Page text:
The impact and management of sexual dysfunction secondary to pharmacological therapy of benign prostatic hyperplasia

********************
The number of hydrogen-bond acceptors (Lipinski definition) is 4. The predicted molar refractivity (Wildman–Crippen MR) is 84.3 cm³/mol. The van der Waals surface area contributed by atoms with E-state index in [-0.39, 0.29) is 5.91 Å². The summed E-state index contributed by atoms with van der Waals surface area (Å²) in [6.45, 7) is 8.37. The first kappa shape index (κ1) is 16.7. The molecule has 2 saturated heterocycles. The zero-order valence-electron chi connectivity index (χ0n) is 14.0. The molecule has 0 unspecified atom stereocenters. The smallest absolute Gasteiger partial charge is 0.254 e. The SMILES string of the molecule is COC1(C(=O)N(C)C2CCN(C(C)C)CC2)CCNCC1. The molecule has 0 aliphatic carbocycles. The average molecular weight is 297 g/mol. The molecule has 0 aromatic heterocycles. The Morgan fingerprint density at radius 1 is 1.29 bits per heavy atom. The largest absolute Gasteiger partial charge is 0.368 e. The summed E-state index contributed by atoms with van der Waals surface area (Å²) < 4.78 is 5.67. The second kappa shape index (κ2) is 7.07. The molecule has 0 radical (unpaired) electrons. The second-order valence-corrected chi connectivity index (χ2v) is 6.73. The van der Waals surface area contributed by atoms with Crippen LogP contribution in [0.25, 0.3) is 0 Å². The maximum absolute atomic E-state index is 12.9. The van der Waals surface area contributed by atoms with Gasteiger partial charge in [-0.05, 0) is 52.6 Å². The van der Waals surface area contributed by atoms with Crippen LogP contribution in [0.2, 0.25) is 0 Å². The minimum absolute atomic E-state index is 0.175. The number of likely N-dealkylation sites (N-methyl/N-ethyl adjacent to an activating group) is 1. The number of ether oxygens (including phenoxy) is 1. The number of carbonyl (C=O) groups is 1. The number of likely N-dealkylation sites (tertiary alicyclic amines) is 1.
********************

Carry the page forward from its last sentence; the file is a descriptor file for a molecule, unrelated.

Benign prostatic hyperplasia (BPH) is one of the most common genitourinary complications in men over 50 years of age and typically presents with lower urinary tract symptoms (LUTS). Classes of medications include α1-adrenoceptor blockers, 5α-reductase inhibitors, and phosphodiesterase 5 inhibitors. Today, α1-adrenoceptor blockers and 5α-reductase inhibitors are often combined to give a synergistic effect. A review of the current literature identified several adverse sexual side effects, including erectile dysfunction (ED), decreased libido, orgasmic disorders, and ejaculatory disorders. We believe it is important to know the extent of these side effects, as the clinician and patient will need to decide the cost of improved voiding symptoms. The chief adverse effect is ejaculatory disorders, including the absence of ejaculation. Clinical consideration for BPH should include the elements of male sexual function, patients’ age, and the characteristics and comprehensive effects of each group of drugs. Methodological bias in clinical studies, such as the subjective evaluation of the sexual side effect, makes it difficult to determine the ideal drug for treatment.